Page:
Question by Anonymous
My question concerns above mentioned Modern Method for Guitar. The Leavitt books focus on how to get the student learn sight-reading. The chords are presented entirely in notes (no names of the cords are mentioned, you need to read each note of the chord on the lines).
My actual jazz guitar teacher said this method is too academic. In “real” musician life, you wont ever get sheet music like this to play because what most musicians use is stuff like the Real Book. So my concern now is that practicing this method with stuff like the chord etudes or reading notes in all positions on the fretboard could be waste of time, if you don’t take it too academic and want to focus on playing in a band.
Same goes for the entire Mel Bay Modern Guitar Method. I mean in the higher levels (eg. Vol. 5) you have sheet music you hardly EVER can sight read. You have to go through the whole piece several times and then kind of mock sight read it. But this is not Jazz then, but more kind of classic guitar playing.
Thanks for your comments.
Thank you for an excellent and relevant question. To summarize it in my own words :
“Why would I need to work hard on THIS type of reading/practicing if my #1 goal is to perform in THAT other bandstand context?”
(…and I’m assuming the “different context” is a jazz trio or quartet where musicians almost never read music on stage.)
I hear your pain! It seems rather illogical and counter-intuitive to do “A” while all you want to do in reality is “B”! So please let me clarify a few things about the Modern Method book:
In my opinion, it was not meant to teach only sight-reading and chords “note by note”.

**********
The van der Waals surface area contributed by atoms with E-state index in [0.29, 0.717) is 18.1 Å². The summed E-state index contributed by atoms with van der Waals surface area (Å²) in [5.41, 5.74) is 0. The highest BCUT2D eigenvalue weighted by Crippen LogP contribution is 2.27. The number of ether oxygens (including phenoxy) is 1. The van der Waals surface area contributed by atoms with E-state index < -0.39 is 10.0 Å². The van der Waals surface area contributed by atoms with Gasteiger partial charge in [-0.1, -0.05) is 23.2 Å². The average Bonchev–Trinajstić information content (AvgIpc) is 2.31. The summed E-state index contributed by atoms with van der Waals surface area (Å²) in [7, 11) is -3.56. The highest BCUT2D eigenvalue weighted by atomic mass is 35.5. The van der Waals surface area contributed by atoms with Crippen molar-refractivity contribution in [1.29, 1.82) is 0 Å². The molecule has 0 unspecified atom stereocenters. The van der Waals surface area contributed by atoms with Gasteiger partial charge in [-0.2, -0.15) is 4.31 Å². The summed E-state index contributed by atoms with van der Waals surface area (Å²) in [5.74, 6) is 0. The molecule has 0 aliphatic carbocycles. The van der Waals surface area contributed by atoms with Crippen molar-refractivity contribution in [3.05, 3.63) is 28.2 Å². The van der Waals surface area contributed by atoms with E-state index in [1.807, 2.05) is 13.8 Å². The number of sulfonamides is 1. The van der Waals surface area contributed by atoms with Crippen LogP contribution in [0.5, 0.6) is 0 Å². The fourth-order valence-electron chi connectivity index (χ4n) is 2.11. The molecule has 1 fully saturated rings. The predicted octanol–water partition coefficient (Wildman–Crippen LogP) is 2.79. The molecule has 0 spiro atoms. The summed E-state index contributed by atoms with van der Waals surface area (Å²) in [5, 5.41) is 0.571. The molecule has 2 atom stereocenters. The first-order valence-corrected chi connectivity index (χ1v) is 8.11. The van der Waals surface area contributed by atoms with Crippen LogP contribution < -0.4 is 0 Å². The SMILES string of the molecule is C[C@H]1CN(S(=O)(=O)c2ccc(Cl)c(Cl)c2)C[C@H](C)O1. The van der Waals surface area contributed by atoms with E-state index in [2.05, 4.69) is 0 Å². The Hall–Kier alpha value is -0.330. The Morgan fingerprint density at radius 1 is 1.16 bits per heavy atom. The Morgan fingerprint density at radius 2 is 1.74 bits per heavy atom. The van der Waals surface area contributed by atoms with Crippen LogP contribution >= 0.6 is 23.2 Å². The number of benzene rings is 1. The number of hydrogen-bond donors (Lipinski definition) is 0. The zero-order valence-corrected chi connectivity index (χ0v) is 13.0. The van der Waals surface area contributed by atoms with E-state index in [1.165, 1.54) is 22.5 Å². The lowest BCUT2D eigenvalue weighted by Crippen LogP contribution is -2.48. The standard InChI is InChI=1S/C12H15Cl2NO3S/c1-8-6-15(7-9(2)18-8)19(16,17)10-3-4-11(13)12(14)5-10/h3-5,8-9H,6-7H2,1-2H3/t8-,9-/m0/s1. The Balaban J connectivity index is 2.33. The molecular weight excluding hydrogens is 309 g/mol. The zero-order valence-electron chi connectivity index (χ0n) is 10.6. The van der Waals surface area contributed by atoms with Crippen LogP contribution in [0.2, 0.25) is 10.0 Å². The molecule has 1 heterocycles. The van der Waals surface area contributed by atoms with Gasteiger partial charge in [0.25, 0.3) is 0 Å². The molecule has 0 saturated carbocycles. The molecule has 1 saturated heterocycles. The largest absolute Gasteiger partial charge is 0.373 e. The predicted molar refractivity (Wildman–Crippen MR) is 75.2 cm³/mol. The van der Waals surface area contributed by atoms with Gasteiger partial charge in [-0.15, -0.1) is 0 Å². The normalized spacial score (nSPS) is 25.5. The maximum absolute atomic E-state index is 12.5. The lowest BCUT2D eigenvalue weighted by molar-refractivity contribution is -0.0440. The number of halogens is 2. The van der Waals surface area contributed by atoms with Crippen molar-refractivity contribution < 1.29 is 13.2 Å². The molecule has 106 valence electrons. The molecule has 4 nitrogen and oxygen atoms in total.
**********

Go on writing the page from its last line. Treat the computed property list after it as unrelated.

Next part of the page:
Leavitt’s method should help the student learn about music and about the guitar at the same time. It just so happens that publishing a book was the best way to spread this kind of knowledge around in the historical era it was written in (mid XXth century)…
Paper was the best “media” to reach people back then; same for classical music … and even novels! So I would say that learning to read is just a happy by-product of going through this method… learning to read English made you get invaluable information from this website, yes?!
The real “meat and potato” of the method (the chords, the scales, the melodies, the positions, etc.) are really what it’s all about : genuine musical “good stuff” that you’ll need onstage. Those are all basics that every jazz guitarist should get (at least a little) familiar with.
In short, the Modern Method Books are about preparation : the musical material inside should help you be prepared for the tasks you’ll have to accomplish while on stage (play smooth chord accompaniments, improvise single-line solos over chord progressions, read from time to time, comp in different styles etc.)
How can preparing yourself for the “ultimate task” (a concert) be either a waste of your time or too academic then?! It was certainly not a waste of MY time…
I think you get the picture, let’s add one more analogy:
Imagine an Olympic sprinter that doesn’t want to jog a little, or even stretch, because it would be a “waste of time” or “too academic”… in the end, we know that all (s)he wants to do is sprint!
…so the book is not “incomplete” or lacking on any level. I find the method to be very well organized : a nice balance between theory, reading notes, reading chords and guitar related technicalities.